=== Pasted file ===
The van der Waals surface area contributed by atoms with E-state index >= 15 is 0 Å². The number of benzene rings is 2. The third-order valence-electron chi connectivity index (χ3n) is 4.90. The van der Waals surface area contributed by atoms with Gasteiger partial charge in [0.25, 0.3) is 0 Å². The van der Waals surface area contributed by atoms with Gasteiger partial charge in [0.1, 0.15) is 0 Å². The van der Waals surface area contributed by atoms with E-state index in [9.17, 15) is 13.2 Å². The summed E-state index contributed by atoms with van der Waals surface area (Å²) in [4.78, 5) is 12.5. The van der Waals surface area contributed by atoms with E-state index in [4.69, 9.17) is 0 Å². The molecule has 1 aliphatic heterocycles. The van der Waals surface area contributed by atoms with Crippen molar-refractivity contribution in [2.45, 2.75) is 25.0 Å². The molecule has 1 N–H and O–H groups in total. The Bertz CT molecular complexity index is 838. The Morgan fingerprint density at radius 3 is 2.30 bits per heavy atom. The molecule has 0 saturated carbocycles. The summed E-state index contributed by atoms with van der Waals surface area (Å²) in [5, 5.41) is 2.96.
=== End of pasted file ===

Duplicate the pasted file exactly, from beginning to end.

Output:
The van der Waals surface area contributed by atoms with E-state index >= 15 is 0 Å². The number of benzene rings is 2. The third-order valence-electron chi connectivity index (χ3n) is 4.90. The van der Waals surface area contributed by atoms with Gasteiger partial charge in [0.25, 0.3) is 0 Å². The van der Waals surface area contributed by atoms with Gasteiger partial charge in [0.1, 0.15) is 0 Å². The van der Waals surface area contributed by atoms with E-state index in [9.17, 15) is 13.2 Å². The summed E-state index contributed by atoms with van der Waals surface area (Å²) in [4.78, 5) is 12.5. The van der Waals surface area contributed by atoms with E-state index in [4.69, 9.17) is 0 Å². The molecule has 1 aliphatic heterocycles. The van der Waals surface area contributed by atoms with Crippen molar-refractivity contribution in [2.45, 2.75) is 25.0 Å². The molecule has 1 N–H and O–H groups in total. The Bertz CT molecular complexity index is 838. The Morgan fingerprint density at radius 3 is 2.30 bits per heavy atom. The molecule has 0 saturated carbocycles. The summed E-state index contributed by atoms with van der Waals surface area (Å²) in [5, 5.41) is 2.96.